THE House Committee on House Ways and Means approved last Tuesday an unnumbered substitute bill that would boost stock market volumes and may benefit pension funds of the Government Service Insurance System (GSIS), the Social Security System (SSS) and the Philippine Insurance Corp. (PhilHealth), as well as corporate pension plans provided to employees.
The panel chairman, Albay Rep. Ma. Jose Clemente “Joey” S. Salceda, said the proposed Capital Market Efficiency Promotion Act addresses the stagnation of the Philippine stock market. Salceda said the slump was at the expense of pensioners, small investors and others whose incomes rely on these passive investments.
According to the lawmaker, the proposal includes an outright reduction of the stock transaction tax (STT) from 0.6 percent to 0.1 percent and an expansion of the definition of shares of stock to include options, derivatives and short-selling. The unnumbered bill also seeks the removal of the gross receipts tax of 7 percent on net trading gains by banks and financial institutions, as well as a reduction of the tax on dividends to non-resident aliens from 25 percent to 10 percent.
Likewise, Salceda said the expansion of the definition of shares of stocks was made upon the proposal of the Philippine Stock Exchange (PSE) Inc., a private non-profit and non-stock organization overseeing the market.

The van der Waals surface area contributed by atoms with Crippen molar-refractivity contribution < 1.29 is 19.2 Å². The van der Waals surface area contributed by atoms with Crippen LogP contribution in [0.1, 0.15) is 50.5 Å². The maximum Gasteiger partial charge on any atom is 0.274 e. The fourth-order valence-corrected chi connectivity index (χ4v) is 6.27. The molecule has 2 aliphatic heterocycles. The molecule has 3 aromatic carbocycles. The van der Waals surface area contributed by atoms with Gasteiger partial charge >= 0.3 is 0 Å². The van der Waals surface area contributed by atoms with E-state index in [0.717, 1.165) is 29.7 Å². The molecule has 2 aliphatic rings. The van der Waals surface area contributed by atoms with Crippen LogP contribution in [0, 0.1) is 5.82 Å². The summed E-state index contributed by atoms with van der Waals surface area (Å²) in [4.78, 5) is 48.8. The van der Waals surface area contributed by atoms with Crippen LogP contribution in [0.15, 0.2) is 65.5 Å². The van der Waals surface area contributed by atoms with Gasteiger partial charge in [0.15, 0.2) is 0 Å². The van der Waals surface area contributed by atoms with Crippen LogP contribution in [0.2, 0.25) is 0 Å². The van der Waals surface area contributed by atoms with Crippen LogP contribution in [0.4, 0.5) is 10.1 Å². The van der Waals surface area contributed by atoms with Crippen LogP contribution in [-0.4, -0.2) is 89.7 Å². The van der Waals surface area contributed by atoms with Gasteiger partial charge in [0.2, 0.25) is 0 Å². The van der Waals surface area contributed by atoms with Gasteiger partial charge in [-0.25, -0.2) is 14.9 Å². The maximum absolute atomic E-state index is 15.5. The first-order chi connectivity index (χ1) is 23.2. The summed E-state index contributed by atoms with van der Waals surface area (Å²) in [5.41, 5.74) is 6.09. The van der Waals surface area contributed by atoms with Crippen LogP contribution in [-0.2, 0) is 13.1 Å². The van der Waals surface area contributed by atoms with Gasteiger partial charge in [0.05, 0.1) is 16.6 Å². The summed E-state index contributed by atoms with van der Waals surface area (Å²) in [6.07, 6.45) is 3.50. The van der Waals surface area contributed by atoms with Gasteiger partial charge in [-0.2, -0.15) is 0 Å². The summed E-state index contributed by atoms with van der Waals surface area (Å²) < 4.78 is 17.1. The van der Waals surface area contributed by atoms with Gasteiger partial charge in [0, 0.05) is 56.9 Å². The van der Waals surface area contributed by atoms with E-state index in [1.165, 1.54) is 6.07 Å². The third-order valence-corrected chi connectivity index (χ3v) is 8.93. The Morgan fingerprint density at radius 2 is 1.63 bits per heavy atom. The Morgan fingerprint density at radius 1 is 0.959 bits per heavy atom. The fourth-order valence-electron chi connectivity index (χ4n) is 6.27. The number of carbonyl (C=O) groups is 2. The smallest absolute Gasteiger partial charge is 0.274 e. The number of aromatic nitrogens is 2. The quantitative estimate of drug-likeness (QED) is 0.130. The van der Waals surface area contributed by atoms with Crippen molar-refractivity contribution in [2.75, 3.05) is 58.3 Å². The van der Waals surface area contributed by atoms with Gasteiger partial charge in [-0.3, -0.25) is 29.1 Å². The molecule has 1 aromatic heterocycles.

The economist-solon said the PSE also shares the belief that the increase in transaction volumes needed to make the stock transaction tax reduction neutral is “achievable.”
THE substitute bill also removed the debt transaction tax originally proposed in HB 8958, at the suggestion of the Bankers Association of the Philippines.
“This proposal will also help potential listings in the market, including the Maharlika Investment Fund and the proposed listing of shares of the Landbank of the Philippines. Once offered to the public, shares of these GFIs will create new resources for national development,” Salceda said.
Salceda said he also pushed the Securities and Exchange Commission (SEC) to undertake measures to protect small retail investors in the stock market.
He said he’s mandating the Bureau of Internal Revenue (BIR), the PSE and the SEC “to resolve the issue of stock dividends not yet issued by the Philippine National Bank.”
“That issue has gone on for a few years now; and if the problem is with the BIR not issuing the certificate authorizing registration, we should be able to solve that among government agencies,” Salceda added.
The lawmaker said he also asked the SEC and the PSE to relax rules on listing “to disrupt the ‘Big Boys Club’ in the PSE and increase options for the average investor.”
According to Salceda, the market has only 280 listed companies while the country’s neighbors are now ranging from 480 to 600.
“Our rules, which focus on earnings, completely lock out startups,” he added.